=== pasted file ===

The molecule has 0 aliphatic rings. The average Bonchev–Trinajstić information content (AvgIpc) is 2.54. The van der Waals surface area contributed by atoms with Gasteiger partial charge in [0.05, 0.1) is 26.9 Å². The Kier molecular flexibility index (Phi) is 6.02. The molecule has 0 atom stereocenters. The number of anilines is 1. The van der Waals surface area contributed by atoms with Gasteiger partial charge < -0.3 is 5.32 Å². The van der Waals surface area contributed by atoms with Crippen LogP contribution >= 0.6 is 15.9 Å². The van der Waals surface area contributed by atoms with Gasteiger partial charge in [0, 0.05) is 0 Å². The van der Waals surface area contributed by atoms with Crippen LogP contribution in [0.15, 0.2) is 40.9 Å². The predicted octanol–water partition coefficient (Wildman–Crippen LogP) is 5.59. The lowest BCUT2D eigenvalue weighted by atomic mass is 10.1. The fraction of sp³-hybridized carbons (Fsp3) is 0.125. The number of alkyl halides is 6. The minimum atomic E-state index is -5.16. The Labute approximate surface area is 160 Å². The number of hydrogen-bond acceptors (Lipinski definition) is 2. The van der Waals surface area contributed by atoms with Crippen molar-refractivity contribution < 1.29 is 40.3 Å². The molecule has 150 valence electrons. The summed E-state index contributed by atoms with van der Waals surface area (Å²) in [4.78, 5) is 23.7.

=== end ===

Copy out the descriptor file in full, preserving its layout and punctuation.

The molecule has 0 aliphatic rings. The average Bonchev–Trinajstić information content (AvgIpc) is 2.54. The van der Waals surface area contributed by atoms with Gasteiger partial charge in [0.05, 0.1) is 26.9 Å². The Kier molecular flexibility index (Phi) is 6.02. The molecule has 0 atom stereocenters. The number of anilines is 1. The van der Waals surface area contributed by atoms with Gasteiger partial charge < -0.3 is 5.32 Å². The van der Waals surface area contributed by atoms with Crippen LogP contribution >= 0.6 is 15.9 Å². The van der Waals surface area contributed by atoms with Gasteiger partial charge in [0, 0.05) is 0 Å². The van der Waals surface area contributed by atoms with Crippen LogP contribution in [0.15, 0.2) is 40.9 Å². The predicted octanol–water partition coefficient (Wildman–Crippen LogP) is 5.59. The lowest BCUT2D eigenvalue weighted by atomic mass is 10.1. The fraction of sp³-hybridized carbons (Fsp3) is 0.125. The number of alkyl halides is 6. The minimum atomic E-state index is -5.16. The Labute approximate surface area is 160 Å². The number of hydrogen-bond acceptors (Lipinski definition) is 2. The van der Waals surface area contributed by atoms with Crippen molar-refractivity contribution < 1.29 is 40.3 Å². The molecule has 150 valence electrons. The summed E-state index contributed by atoms with van der Waals surface area (Å²) in [4.78, 5) is 23.7.